There are many situations when an appraisal of personal property is needed for estates. If someone calls and says “I need an estate appraisal”, a few additional questions should be answered so the proper service can be provided. Depending on the circumstances, they may need an appraisal of the entire residential contents or just a specific list of items. The intended use of the appraisal will guide us in the right direction:
ESTATE TAX: Required by the Internal Revenue Service and many states. If the total estate is over a certain value threshold (currently at $5 million), then everything needs to be appraised and valued as of the date of death (or alternate date). The IRS requires a room by room inventory of the complete residential contents. Items of low value under $100 Fair Market Value can be grouped together with similar items. Many states follow the Federal level, however several states have a much lower threshold requiring an appraisal.
EQUITABLE DISTRIBUTION: To divide up items from the estate equally among the heirs. This may require an appraisal of the total contents or a specific list of items, depending on the needs of the estate and the heirs.
ESTABLISH A BASIS: Valuing assets or a collection at a specific point in time can provide a benchmark so that the basis can be stepped up to the current value as of the date of death. It can provide a comparison at a later time to illustrate growth or decline in value.
PROBATE: The probate court will require an inventory and appraisal of the estate assets.
TRUST INVENTORY: In California, the majority of estates are part of an established trust. An inventory and appraisal establishes the value of the property at the time it became subject to the trust.
ESTATE PLANNING: Planning for the future of an estate or collection is also important. An appraisal can provide a valuable tool so that owners can plan in advance for tax, distribution or donation. It can provide peace of mind for collectors to know how their treasured objects will be handled after they are gone.
In California, the appropriate level of value for each of these situations is Fair Market Value:
Fair Market Valueis set forth in IRS Treasury Regulation 20.2031-1 which states that, “The Fair Market Value is the price at which the property would change hands between a willing buyer and a willing seller, neither being under compulsion to buy or sell, and both having reasonable knowledge of relevant facts.
The Fair Market Value of a particular item of property includible in a decedent’s gross estate is not to be determined by a forced sale price. Nor is the Fair Market Value of an item of property to be determined by the sale price of an item in a market other than that in which such an item is most commonly sold to the public, taking into account the location of the item wherever appropriate.”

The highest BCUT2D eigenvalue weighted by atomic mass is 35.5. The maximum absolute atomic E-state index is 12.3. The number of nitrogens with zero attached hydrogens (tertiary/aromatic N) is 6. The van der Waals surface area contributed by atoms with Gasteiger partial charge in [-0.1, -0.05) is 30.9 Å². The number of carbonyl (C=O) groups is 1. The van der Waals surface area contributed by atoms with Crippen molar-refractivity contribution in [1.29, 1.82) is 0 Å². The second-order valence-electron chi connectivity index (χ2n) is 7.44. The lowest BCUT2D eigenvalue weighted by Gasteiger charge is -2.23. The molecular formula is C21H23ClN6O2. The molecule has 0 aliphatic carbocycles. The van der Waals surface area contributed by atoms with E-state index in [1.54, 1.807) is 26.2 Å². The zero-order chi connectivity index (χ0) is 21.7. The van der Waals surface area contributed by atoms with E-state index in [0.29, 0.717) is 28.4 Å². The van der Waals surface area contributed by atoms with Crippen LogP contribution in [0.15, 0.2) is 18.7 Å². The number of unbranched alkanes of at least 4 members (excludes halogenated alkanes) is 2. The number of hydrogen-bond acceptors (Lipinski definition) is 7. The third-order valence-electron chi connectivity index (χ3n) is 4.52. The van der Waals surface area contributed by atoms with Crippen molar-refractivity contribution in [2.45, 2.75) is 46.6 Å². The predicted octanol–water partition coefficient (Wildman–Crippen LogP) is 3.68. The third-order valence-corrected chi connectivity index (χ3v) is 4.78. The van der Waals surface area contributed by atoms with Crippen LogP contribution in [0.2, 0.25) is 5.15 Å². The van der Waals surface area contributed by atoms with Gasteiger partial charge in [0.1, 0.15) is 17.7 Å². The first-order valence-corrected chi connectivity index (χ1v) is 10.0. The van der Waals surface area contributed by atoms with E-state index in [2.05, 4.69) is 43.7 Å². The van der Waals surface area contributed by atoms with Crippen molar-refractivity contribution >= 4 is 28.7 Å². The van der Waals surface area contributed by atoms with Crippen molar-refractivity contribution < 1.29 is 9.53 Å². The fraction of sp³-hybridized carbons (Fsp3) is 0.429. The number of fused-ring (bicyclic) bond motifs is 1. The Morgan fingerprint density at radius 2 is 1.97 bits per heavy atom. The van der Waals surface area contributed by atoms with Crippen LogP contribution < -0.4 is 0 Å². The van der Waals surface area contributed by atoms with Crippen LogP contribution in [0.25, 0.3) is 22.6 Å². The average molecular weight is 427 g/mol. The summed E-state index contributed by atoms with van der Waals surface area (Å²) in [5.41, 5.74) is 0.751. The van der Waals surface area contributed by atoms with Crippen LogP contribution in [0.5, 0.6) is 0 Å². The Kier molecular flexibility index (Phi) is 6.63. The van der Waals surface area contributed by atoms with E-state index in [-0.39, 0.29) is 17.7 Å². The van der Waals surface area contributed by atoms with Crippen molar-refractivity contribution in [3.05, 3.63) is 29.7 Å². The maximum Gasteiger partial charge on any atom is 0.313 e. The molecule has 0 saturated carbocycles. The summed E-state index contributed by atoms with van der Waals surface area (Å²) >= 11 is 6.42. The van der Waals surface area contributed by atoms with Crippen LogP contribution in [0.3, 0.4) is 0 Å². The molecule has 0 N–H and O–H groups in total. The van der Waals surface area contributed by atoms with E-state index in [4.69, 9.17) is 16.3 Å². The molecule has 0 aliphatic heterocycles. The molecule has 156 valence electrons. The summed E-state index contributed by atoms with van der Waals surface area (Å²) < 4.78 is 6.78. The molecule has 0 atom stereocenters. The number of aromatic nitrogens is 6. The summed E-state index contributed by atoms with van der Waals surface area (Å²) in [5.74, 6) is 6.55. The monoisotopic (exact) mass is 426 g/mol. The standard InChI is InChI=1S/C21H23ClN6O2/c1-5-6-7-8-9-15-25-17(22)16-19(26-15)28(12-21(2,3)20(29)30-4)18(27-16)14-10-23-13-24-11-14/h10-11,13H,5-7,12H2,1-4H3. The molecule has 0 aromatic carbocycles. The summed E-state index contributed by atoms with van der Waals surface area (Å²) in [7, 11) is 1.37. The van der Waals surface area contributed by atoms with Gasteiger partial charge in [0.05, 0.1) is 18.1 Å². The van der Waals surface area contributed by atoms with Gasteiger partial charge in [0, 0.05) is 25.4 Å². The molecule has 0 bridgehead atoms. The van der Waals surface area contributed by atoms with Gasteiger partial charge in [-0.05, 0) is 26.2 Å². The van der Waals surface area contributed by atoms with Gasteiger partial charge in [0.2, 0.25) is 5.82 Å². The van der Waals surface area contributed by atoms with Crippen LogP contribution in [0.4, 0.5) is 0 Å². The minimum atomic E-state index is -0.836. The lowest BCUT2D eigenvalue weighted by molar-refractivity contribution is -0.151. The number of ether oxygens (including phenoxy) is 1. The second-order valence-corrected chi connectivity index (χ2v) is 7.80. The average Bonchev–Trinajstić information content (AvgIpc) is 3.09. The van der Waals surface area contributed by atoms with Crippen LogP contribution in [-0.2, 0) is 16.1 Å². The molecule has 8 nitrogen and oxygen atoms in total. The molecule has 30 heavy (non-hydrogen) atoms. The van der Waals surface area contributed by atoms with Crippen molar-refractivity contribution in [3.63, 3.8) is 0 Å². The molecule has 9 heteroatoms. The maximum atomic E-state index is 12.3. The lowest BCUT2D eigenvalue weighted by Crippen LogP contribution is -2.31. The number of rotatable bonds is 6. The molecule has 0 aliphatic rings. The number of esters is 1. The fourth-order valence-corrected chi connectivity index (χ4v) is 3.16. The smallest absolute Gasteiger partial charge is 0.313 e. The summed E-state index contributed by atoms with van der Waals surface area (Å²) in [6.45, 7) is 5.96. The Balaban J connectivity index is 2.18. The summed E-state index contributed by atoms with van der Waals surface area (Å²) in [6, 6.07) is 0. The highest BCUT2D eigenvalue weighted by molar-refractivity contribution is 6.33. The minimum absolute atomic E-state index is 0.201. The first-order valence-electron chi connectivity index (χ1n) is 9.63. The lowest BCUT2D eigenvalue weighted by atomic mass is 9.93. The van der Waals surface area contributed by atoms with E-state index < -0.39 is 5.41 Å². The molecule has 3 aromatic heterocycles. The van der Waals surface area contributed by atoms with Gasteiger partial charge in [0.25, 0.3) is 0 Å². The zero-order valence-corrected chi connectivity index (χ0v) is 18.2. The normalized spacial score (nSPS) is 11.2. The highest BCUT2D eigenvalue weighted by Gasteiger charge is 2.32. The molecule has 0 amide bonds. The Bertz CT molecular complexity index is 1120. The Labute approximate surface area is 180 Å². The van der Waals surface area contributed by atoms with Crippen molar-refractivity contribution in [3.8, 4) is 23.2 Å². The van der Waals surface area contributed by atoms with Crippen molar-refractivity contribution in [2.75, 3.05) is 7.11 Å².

As an appraiser I cannot give legal or tax advice, so a consultation with the appropriate professional is recommended.
Choosing an appraiser that is impartial (not interested in buying or selling the estate), credentialed, USPAP compliant and IRS qualified is very important. It’s also recommended to hire an appraiser who is knowledgable about regional values and state laws including the correct wording for the document.
2012 marks the 50th anniversary of the American studio glass movement. To celebrate this occasion, over 165 museums, universities and arts organizations throughout the U.S. are presenting exhibitions or programs relating to contemporary glass. The movement began at the Toledo Museum of Art:
In 1962, the Studio Glass Movement was born in a garage on the Museum grounds. Harvey Littleton, a pottery instructor, received the support of then-director Otto Wittmann to conduct a workshop to explore ways artists might create works from molten glass in their own studios, rather than in factories. A prototype “studio” furnace was built in the TMA garage, but for the first three days of the workshop all attempts to fuse molten glass failed. Finally, Dominick Labino, then vice president and director of research at Johns Manville Fiber Glass, showed up with advice on furnace construction, and with glass marbles that melted. Harvey Leafgreen, a retired glassblower from Libbey Glass, was then able to demonstrate his craft. Later that summer, many participants returned for a second workshop.
As an appraiser specializing in art glass, I am always looking for opportunities to view art glass and gain education. Last Fall I attended the Sculpture Objects and Functional Art (SOFA) Show in Chicago. I enjoyed the opportunity to view contemporary art glass and meet many artists, including Lino Tagliapietra.
The Art Alliance for Contemporary Glass (of which I am a member) has a calendar of events and celebrations for 2012 at http://contempglass.org/2012-celebration/events. While you’re at the website, check out “A Visual History of Glass” and “Featured Glass Art Videos”.